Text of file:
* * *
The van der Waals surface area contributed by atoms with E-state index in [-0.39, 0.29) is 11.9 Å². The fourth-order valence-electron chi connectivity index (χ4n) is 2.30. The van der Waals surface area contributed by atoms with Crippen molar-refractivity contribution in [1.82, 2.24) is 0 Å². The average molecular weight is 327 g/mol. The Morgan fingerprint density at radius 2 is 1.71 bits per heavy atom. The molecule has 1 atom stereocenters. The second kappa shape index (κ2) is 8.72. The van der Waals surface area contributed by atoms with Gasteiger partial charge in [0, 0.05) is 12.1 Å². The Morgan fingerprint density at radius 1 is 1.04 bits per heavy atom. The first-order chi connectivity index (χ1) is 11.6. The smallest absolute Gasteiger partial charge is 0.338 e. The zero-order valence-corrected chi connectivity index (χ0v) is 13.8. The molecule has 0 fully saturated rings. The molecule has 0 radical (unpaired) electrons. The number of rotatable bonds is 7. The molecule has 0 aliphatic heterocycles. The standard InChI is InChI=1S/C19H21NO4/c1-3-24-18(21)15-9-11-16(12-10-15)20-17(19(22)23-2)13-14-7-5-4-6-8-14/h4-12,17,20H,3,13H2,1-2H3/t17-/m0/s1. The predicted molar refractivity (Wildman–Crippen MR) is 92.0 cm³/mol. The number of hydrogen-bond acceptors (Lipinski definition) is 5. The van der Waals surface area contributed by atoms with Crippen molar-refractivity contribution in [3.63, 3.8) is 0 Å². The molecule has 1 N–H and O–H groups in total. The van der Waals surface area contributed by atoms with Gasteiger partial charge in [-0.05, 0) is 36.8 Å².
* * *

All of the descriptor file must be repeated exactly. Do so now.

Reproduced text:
The van der Waals surface area contributed by atoms with E-state index in [-0.39, 0.29) is 11.9 Å². The fourth-order valence-electron chi connectivity index (χ4n) is 2.30. The van der Waals surface area contributed by atoms with Crippen molar-refractivity contribution in [1.82, 2.24) is 0 Å². The average molecular weight is 327 g/mol. The Morgan fingerprint density at radius 2 is 1.71 bits per heavy atom. The molecule has 1 atom stereocenters. The second kappa shape index (κ2) is 8.72. The van der Waals surface area contributed by atoms with Gasteiger partial charge in [0, 0.05) is 12.1 Å². The Morgan fingerprint density at radius 1 is 1.04 bits per heavy atom. The first-order chi connectivity index (χ1) is 11.6. The smallest absolute Gasteiger partial charge is 0.338 e. The zero-order valence-corrected chi connectivity index (χ0v) is 13.8. The molecule has 0 fully saturated rings. The molecule has 0 radical (unpaired) electrons. The number of rotatable bonds is 7. The molecule has 0 aliphatic heterocycles. The standard InChI is InChI=1S/C19H21NO4/c1-3-24-18(21)15-9-11-16(12-10-15)20-17(19(22)23-2)13-14-7-5-4-6-8-14/h4-12,17,20H,3,13H2,1-2H3/t17-/m0/s1. The predicted molar refractivity (Wildman–Crippen MR) is 92.0 cm³/mol. The number of hydrogen-bond acceptors (Lipinski definition) is 5. The van der Waals surface area contributed by atoms with Crippen molar-refractivity contribution in [3.63, 3.8) is 0 Å². The molecule has 1 N–H and O–H groups in total. The van der Waals surface area contributed by atoms with Gasteiger partial charge in [-0.05, 0) is 36.8 Å².